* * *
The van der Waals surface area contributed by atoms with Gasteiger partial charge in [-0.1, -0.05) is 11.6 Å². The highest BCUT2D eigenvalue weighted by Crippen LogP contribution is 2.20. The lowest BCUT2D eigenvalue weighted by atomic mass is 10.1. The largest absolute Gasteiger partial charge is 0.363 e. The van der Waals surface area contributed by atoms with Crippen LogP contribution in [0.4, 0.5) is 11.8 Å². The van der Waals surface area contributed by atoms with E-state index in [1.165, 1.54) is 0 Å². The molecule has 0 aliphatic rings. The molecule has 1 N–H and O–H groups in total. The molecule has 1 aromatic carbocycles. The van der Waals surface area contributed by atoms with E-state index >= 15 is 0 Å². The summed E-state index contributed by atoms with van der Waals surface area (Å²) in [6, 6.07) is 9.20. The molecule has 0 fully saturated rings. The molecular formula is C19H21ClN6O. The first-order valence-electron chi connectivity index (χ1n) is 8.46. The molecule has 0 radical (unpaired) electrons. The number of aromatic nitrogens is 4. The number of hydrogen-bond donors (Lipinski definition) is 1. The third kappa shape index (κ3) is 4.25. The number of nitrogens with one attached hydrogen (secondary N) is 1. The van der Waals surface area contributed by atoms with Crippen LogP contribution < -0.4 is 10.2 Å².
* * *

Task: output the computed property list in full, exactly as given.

The van der Waals surface area contributed by atoms with Gasteiger partial charge in [-0.1, -0.05) is 11.6 Å². The highest BCUT2D eigenvalue weighted by Crippen LogP contribution is 2.20. The lowest BCUT2D eigenvalue weighted by atomic mass is 10.1. The largest absolute Gasteiger partial charge is 0.363 e. The van der Waals surface area contributed by atoms with Crippen LogP contribution in [0.4, 0.5) is 11.8 Å². The van der Waals surface area contributed by atoms with E-state index in [1.165, 1.54) is 0 Å². The molecule has 0 aliphatic rings. The molecule has 1 N–H and O–H groups in total. The molecule has 1 aromatic carbocycles. The van der Waals surface area contributed by atoms with E-state index >= 15 is 0 Å². The summed E-state index contributed by atoms with van der Waals surface area (Å²) in [6, 6.07) is 9.20. The molecule has 0 fully saturated rings. The molecular formula is C19H21ClN6O. The first-order valence-electron chi connectivity index (χ1n) is 8.46. The molecule has 0 radical (unpaired) electrons. The number of aromatic nitrogens is 4. The number of hydrogen-bond donors (Lipinski definition) is 1. The third kappa shape index (κ3) is 4.25. The number of nitrogens with one attached hydrogen (secondary N) is 1. The van der Waals surface area contributed by atoms with Crippen LogP contribution < -0.4 is 10.2 Å².